FDA staff backs J&J's Xarelto for heart condition

As Johnson & Johnson ($JNJ) builds the blockbuster pedigree of Xarelto, an FDA reviewer has given the thumbs-up to the new clot-busting drug as a treatment for the heart problem known as acute coronary syndrome. The staffers' recommendation of approval comes ahead of Wednesday's advisory committee meeting on the expanded use of J&J and Bayer's Xarelto in ACS patients.

While Xarelto was associated with steep rises in bleeding risks, a 2.5-milligram dose of the drug cut down heart attacks and strokes 15% compared with placebo in patients studied, Bloomberg reported. On Wednesday, the committee of non-agency advisers to the FDA will weigh in on whether those risks and benefits merit the new approval for the drug, which has already gotten the green light to stymie strokes in patients with atrial fibrillation and in patients who undergo knee and hip surgeries.

Yet Reuters chose to bore into how the FDA staff review pointed to a lack of data to support Xarelto's ability to reduce heart attacks and strokes, indicating that this raises questions about the drug in ACS patients.

Bleeding risks are common among blood-thinning drugs, and analysts don't expect this safety issue to thwart approval of Xarelto to combat ACS, which causes clotting that impedes blood flow to the heart. With the ACS indication, Xarelto could eventually bring in an additional $400 million to $700 million annually, according to analysts at Cowen. And the expanded use could give the therapy a new leg up among next-generation blood-thinners such as Boehringer Ingelheim's Praxada and Pfizer ($PFE) and Bristol-Myers Squibb's ($BMY) Eliquis.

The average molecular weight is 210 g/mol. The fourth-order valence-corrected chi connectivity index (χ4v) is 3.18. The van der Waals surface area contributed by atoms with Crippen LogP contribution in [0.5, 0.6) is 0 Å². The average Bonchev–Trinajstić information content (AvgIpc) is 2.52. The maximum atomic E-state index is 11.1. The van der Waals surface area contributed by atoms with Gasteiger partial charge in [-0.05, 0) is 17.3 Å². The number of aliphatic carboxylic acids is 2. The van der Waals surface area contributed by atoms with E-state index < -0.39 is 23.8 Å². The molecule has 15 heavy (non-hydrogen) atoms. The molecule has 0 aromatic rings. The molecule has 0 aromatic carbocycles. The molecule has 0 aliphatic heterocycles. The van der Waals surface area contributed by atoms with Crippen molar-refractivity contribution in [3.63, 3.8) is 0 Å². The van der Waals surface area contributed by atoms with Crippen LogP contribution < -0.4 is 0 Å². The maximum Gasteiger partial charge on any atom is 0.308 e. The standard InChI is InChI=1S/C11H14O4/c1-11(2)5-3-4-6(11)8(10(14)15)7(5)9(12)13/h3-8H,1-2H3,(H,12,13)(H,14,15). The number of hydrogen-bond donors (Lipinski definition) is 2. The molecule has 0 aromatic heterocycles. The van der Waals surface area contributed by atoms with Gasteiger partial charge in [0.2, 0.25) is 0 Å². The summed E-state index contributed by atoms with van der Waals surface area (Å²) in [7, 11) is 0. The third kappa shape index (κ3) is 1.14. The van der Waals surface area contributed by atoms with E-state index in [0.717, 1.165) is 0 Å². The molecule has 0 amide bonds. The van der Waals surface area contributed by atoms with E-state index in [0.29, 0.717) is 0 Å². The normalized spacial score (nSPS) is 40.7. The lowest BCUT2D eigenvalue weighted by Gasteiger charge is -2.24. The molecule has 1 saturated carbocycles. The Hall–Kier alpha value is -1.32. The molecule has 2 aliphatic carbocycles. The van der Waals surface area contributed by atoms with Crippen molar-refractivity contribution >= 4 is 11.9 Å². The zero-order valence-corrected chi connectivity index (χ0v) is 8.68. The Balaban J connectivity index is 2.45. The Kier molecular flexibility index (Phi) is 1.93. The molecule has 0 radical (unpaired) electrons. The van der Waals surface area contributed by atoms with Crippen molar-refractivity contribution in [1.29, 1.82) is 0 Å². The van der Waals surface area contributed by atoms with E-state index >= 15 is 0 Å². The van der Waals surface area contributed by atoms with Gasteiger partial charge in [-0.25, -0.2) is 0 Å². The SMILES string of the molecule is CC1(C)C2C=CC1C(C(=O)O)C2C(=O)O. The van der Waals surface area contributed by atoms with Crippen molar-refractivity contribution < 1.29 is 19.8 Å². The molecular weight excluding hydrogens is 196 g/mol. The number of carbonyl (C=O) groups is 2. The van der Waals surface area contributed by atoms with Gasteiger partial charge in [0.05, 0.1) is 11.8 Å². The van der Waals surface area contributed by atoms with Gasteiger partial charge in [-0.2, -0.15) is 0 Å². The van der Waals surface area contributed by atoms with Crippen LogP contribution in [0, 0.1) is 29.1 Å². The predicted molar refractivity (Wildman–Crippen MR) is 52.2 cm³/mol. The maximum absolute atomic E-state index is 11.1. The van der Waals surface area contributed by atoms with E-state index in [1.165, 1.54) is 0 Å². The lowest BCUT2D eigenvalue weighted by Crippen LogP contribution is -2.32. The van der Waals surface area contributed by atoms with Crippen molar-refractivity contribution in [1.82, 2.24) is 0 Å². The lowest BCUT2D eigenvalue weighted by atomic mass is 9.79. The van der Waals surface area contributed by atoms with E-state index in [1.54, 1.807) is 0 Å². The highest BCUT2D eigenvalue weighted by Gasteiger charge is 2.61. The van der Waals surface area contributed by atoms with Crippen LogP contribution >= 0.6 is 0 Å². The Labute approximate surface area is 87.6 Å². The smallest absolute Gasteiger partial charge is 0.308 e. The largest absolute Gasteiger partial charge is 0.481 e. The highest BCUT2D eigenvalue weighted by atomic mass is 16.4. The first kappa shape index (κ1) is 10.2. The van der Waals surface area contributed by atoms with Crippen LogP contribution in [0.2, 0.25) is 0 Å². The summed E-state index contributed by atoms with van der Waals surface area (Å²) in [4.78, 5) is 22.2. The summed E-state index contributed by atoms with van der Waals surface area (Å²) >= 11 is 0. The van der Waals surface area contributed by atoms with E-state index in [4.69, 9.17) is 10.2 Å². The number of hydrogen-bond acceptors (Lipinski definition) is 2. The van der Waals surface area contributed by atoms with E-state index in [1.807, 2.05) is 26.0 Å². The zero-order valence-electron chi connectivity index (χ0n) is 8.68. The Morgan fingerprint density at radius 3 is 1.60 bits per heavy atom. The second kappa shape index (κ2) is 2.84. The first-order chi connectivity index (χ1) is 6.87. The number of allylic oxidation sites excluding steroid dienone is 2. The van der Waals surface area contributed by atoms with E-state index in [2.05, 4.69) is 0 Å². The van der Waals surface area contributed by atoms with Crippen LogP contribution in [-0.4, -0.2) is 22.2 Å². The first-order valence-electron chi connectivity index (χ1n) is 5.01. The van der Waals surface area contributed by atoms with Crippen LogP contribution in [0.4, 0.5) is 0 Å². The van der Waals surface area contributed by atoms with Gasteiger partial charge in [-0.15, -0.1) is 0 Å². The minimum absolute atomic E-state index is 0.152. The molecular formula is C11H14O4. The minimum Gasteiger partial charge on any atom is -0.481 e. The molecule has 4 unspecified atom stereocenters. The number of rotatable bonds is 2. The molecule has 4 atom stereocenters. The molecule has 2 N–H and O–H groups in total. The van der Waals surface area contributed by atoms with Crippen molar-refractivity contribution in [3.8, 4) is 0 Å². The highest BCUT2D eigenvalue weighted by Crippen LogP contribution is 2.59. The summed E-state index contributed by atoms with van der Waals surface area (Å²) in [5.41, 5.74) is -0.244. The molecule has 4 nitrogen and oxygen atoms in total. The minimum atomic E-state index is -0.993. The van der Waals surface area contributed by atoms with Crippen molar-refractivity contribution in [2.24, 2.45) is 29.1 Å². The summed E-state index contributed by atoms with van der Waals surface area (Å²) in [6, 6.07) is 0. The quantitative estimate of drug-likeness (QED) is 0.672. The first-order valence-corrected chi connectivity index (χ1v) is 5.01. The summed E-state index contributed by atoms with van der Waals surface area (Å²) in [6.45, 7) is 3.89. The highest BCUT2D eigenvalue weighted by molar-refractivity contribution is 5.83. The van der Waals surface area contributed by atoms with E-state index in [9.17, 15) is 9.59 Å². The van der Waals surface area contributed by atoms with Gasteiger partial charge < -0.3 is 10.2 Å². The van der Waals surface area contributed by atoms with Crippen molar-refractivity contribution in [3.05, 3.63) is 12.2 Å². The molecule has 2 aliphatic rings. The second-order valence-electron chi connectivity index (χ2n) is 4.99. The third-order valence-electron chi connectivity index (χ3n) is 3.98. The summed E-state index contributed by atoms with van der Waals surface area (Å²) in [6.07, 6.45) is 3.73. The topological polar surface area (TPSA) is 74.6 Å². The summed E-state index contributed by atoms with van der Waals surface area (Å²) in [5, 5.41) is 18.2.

"Our clinical consultants view Xarelto's reward/risk profile in ACS patients as positive, and predict an approval recommendation," analysts at Cowen wrote in a note to investors on Friday. "They also believe that Xarelto's mortality benefit in ACS is an important differentiation relative to Pradaxa and warfarin, and should bolster Xarelto's adoption across the atrial fibrillation patient population."

- read Bloomberg's story
- see Dow Jones Newswire's report
- and Reuters' take